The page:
I heard a commentator mention that they have done very little to St Andrews as far as any course redesigns… apparently just a couple new tee boxes, but they are trying to keep the integrity of the course as it was… I applaud them for it.
The announcer then mentioned that most of the players are hitting 11 to 12 wedge approaches… I found that a bit startling, but maybe that is the case with the very low scoring going on.
A championship course should be 4 wedges on the 5 pars, then only 1 or 2 of the other 10 par fours… so maybe 6 or 7 at most.
These courses were designed properly so that of the 10 four pars, 3 would typically require long iron approaches, 4 mid iron, and 3 short iron to fully test a players abilities.
Hopefully we might see some high winds or other interesting weather to make it a bit more challenging for the players, and maybe more interesting for the spectators, rather than yet another wedge and putt contest.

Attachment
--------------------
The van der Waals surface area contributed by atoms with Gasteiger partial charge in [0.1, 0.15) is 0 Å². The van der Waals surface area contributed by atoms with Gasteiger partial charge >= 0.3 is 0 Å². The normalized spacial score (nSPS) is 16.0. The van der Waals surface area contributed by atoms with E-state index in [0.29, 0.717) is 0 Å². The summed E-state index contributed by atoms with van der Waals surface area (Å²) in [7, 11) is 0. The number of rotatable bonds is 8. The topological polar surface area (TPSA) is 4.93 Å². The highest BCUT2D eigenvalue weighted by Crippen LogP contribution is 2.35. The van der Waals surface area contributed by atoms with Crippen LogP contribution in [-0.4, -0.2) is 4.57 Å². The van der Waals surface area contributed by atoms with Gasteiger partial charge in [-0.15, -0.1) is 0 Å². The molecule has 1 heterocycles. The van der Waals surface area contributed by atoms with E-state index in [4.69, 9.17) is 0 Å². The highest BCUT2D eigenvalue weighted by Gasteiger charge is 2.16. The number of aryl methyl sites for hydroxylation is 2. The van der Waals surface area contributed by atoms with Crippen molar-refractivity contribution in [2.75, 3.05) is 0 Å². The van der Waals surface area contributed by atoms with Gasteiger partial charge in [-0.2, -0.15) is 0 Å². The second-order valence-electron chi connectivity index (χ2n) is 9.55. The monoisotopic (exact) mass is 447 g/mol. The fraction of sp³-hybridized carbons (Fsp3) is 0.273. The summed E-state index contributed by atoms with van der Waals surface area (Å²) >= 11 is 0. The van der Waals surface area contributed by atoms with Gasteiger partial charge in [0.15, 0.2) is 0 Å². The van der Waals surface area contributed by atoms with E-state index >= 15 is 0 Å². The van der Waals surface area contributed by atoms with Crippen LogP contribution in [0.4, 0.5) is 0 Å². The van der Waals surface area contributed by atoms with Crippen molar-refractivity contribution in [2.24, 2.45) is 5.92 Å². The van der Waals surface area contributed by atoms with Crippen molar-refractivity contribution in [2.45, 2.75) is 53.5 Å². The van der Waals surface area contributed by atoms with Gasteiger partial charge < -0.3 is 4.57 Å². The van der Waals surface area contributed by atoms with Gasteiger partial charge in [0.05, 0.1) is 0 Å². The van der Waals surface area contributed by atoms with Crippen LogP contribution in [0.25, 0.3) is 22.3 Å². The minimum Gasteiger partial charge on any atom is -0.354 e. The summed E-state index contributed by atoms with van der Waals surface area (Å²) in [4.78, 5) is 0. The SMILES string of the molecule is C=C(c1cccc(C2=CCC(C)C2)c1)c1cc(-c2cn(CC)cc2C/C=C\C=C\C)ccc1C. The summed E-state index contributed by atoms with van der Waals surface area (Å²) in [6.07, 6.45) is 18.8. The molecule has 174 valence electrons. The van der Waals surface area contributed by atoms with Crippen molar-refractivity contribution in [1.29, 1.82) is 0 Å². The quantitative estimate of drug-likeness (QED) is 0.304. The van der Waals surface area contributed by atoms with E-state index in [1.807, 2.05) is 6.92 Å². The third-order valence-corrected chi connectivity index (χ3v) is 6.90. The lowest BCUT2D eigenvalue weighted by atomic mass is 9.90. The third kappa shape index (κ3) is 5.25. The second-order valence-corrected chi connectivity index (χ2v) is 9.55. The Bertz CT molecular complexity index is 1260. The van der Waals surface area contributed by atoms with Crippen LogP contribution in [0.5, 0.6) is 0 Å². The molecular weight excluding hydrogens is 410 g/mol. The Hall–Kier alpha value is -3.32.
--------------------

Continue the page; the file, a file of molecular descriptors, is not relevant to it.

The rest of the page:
For the Brits, is this 11 or 12 wedges an accurate figure? or might they be a bit off on that?
I’m glad you get to watch the Open. One of our (Oz) broadcasters bought the rights to the event just to stop another broadcaster getting it, and they aren’t showing it. I wouldn’t be rushing back home Two.
You probably already know this, but Veetle.com is good for watching golfchannel (and other) streams from basically everywhere around the world. (you do need to install the player)
The alternative is to watch on opengolf.com(if there are country restrictions you can always google for free proxy-software to make it seem like you are coming from another, allowed, country)